How is this possible? We believe the solution has two parts. First, investors need to work with someone who can keep them on track. Whether this is a Schwab consultant, a Vanguard person, a fee-only finanical planner or just a concerned family member. This is a recommendation to find a partner, just as one might partner up in weight loss, training for a marathon or even getting through a tough time. But perhaps as important as a partner is the ability to stay the investment course. If there is one thing that is deeply embedded in the DNA of KilterHowling it is this notion that neither we nor our clients can any longer afford to jump ship when the markets roil, sit in cash while markets rebound, and vacillate between sitting in cash and being invested. So we endeavor to build a different path, one that is perhaps less exciting but also more likely to be more palatable. We aren’t risk seeking teens anymore; let’s stop acting like them.

  • The study does not pull any punches in blaming the investment management industry for the pickle investors are in. It criticizes investment managers and advisers who are focused on short-term gains as a way of proving their worth. Fifty-four percent of institutional investors said they feared they could lose their job if they underperformed for only 18 months; 45 percent of people managing money at asset management firms said they felt the same.

This is a sobering observation, but it rings true for most of the advice industry. Chasing performance, showing short term gains and earning fees quickly before getting fired. If you haven’t met KH yet, we tell you we may underperform in a rising market. We measure performance in terms of risk we spend to earn return – risk adjusted returns. We believe that a dollar not lost is worth more than a dollar gained. We know that individuals feel the pain of a loss twice as intensely as the pleasure of a gain. We are in it for the long term with straightforward fees, a low-cost structure that enables us to focus on the long-term, and a requirement to invest alongside our clients.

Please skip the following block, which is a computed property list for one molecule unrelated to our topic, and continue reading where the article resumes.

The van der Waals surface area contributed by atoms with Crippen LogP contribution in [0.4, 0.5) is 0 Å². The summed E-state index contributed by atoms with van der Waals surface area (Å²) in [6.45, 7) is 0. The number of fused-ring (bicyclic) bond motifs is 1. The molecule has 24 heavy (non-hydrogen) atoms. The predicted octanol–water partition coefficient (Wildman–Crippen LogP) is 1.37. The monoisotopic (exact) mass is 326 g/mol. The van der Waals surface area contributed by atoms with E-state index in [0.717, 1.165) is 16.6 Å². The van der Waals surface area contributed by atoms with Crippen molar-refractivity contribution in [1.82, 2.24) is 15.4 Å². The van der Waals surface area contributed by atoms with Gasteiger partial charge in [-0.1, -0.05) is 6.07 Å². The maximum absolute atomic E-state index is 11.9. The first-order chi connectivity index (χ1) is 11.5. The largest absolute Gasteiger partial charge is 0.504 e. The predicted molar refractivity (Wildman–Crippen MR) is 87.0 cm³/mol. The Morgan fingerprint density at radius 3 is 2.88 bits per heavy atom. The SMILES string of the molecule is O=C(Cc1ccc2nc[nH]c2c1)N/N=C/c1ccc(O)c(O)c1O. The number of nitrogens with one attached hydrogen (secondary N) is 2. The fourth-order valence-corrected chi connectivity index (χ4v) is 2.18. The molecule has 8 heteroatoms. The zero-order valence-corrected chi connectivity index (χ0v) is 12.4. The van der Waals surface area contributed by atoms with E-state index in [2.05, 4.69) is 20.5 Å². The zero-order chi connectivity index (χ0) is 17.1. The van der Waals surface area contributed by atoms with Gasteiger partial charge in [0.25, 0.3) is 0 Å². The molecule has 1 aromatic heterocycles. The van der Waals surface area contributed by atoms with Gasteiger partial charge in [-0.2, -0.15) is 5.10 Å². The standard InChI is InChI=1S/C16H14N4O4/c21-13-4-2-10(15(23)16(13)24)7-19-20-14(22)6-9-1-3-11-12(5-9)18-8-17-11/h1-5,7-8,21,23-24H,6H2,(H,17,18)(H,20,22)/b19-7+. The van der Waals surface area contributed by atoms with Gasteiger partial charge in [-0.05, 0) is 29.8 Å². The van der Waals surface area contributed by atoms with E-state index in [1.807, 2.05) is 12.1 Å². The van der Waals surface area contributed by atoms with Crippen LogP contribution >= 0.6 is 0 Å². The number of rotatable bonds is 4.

• 65 percent of investors did not feel much loyalty to their investment adviser, while 93 percent of respondents to another State Street survey said they believed they would be better off investing on their own.

It is hard to argue with this after so much disappointment for investors, except multiple studies have shown that investors do worse on their own, and State Street found generally the same.

  • Investors want to invest with a long time horizon yet react to short-term swings that derail the strategy. Think of investment return markers, like one, three and five years — hardly the time needed to get people from their first job to retirement.

We believe that the right solution is finding the right partner for your financial life. Here are some things to think about:

  • Are the advisors qualified?
  • Are the advisors’ interests aligned with my own? If so, how? Can they prove it?
  • Are the advisors concerned with short-term performance?
  • Have the advisors demonstrated a long-term focus?
  • Are the fees I’m paying transparent, easy to understand and reasonable?
  • Is the advisor’s business model sustainable? Are they patient and long-term focused?
  • Can the advisor help me focus on the long-term? How?
  • Will the advisor be a true partner in my financial life? In what way?
  • Do others speak well of this firm and its employees?
  • Do I like the people I will be working with?
  • Is the portfolio management and financial planning process straightforward and easy to understand?
  • Is my money held with a third-party custodian? Are my data and personal details safe?

Get the full report from State Street Advisors: Folklore Report